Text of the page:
One of L'Epinay's first acts was to inspect the
wooden fort that protected Pelican Harbor. He reported the deplorable condition and lack
of defense provided by the decaying fort and announced he would have another fort built
'one-half gunshot from the sea'.
As was customary with friendly Indians, chiefs of twenty-four tribes went to Dauphin Island
to welcome L'Epinay. According to Penicaut, an early French historian who lived in Mobile at the
time, some of the tribes represented were Choctas, Apalachees, Tinssas, Mobiliens, Bayogoulas,
Oumas, Natchez, Chicachas, Alibamos, and others. The calumet-smoking lasted two months,
as all of them could not come at once. The new governor received them all with a cordial welcome
and presented them with gifts from France.
In an effort to minimize rivalries among different officers in the colony, advisors to the King
of France had sent written instructions defining duties of each office, and also to establish a
Supreme Council of Louisiana to meet at Fort Louis in Mobile or on Dauphin Island.
L'Epinay then journeyed to Mobile, where he ordered improvements to be made on Ft. Louis. The
fort was reconstructed of bricks made in nearby kilns and carried by the Indian squaws to
reinforce the walls of the much needed fort at the mouth of the Mobile River. A cornerstone
bearing the date 1717 existed until the time of U.S. ownership but has since disappeared.
The rebuilt brick fort was named Ft. Conde in honor of a great French general. It was the
strongest fort on the gulf coast and one of the best-constructed on the whole continent.
Fort Conde survived a century of changes that saw the flags of France, England, Spain, and
United States fly over the fort until it was finally declared "surplus" by an act of Congress.
Fort Conde was sold at public auction in October 1820, and its solid brick walls were blasted
down with gunpowder, the rubble being used to fill muddy low-lying riverfront streets in Mobile.
(A contemporary note of importance must be injected here, for Fort Conde was of such historical
value that the city of Mobile in 1975-76 reconstructed a major part of the fort complete with
interior buildings in replica of the design of the early French fort.-JMK)
But by August of 1717, it was obvious that M.Crozat was not equal to the discouraging demands
of the colony. Crozat had endeavoured to establish exclusive trade with Indians for markets in
Europe, but had met conflict with the Indians and competition with the Spanish. All around,
his trade venture had failed.
The other part of his two-pronged ambition had been to discover gold or silver or other precious
minerals. That, too, had been unsuccessful. Discouraged and financially exhausted,
previously wealthy Crozat admitted the heavy burden of Louisiana too much for him and requested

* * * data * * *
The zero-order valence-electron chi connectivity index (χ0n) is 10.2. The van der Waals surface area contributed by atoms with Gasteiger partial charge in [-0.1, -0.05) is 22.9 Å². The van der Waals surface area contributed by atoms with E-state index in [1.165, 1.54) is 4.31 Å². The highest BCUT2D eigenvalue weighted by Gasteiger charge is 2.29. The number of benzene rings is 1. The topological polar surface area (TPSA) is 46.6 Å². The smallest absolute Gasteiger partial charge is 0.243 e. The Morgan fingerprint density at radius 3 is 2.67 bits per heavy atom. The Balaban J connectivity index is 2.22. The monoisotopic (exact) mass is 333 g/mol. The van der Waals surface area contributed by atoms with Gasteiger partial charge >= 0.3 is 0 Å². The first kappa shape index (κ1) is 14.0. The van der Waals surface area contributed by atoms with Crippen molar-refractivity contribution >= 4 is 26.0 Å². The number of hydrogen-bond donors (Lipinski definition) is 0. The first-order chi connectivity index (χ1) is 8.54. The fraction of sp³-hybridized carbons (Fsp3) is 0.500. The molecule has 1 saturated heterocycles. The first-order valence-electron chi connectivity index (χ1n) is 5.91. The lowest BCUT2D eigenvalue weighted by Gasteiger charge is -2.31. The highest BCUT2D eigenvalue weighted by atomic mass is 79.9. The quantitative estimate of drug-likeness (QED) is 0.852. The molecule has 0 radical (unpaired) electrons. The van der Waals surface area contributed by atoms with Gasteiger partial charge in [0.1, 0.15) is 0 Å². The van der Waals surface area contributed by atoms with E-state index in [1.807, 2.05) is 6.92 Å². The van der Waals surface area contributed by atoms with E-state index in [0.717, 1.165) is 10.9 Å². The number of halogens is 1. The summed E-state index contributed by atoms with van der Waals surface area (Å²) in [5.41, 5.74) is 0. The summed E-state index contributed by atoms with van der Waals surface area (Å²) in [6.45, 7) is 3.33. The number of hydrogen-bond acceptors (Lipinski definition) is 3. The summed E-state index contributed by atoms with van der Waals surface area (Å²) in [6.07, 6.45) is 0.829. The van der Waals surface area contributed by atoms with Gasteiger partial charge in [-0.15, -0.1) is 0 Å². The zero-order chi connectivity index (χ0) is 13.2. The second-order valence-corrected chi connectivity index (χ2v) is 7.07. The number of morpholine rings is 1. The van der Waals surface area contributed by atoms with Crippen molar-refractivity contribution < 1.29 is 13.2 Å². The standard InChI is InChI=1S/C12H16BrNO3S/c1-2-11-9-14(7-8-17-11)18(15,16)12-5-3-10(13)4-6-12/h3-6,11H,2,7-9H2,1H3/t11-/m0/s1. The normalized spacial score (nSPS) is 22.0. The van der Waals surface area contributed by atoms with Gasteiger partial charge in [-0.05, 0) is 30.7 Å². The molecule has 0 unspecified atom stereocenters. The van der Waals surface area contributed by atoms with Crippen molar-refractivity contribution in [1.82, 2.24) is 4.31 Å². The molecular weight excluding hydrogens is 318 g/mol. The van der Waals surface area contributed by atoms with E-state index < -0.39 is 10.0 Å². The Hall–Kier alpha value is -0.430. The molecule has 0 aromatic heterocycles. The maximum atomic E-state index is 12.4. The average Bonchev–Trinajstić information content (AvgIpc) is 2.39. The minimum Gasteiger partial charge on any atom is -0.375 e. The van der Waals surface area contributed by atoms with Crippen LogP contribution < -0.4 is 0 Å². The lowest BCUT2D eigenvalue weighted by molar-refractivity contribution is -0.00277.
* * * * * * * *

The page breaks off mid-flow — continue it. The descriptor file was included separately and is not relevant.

release from his charter in August 1717.
As though fate had conspired to lay the seal upon Crozat's decision to abandon Louisiana, a
powerful and destructive hurricane swept into Mobile Bay during the late summer of 1717.
Heading for port ahead of the storm, the "Peacock' entered the cresecent harbor formed between
Dauphin Island and Pelican Islands. Twenty-seven feet of water was more than enough for the ship
to sail into harbor while dark clouds rumbled with thunder and lightning. With the ship threatening
to capsize, the crew quickly lowered and rolled up the sails. The storm steadily increased,
howling with growing fury. In the blinding rain, cutting wind, and vlowing sand, island
residents rushed to secure whatever they could against the force of the coming hurricane.
When the storm abated, Governor L'Epinay toured the island to assess damage from the hurricane.
Log houses that had been flooded and demolished could be rebuilt, and damage to the fort
could be repaired. But when he viewed the harbor that had made Dauphin Island the hub of the
Louisiana enterprise, tragedy fell full force on L'Epinay. Several boats lay in splinters,
floating with debris from houses and broken trees. The Peacock bobbed unsteadily but still upright.
Looking toward Pelican Island, L'Epinay was horrifed to see a complete change in the shape of the
island. Raging winds and surging tides had swept sand onto the bar, which had been far enough
under water to allow ocean-going ships to sail into port. Now the bar was a long arm of white
sand joining Pelican Island to Dauphin Island. With the harbor blocked, the Peacock was trapped
in the harbor. The captain surveyed the situation and ordered the crew to unload all cargo
and tie on empty casks to lift the ship. He barely managed to get out of the harbor by the
Grand Croziers (near what is now Sand Island lighthouse).
The hurrticane that closed Dauphin Port in 1717 changed the history of the island, for it became
obvious that shifting sand bars could control use of the harbor.
Orders came in October for L'Epinay to transfer the colonial government to Bienville and return to
France, ushering in a new era in Dauphin Island history.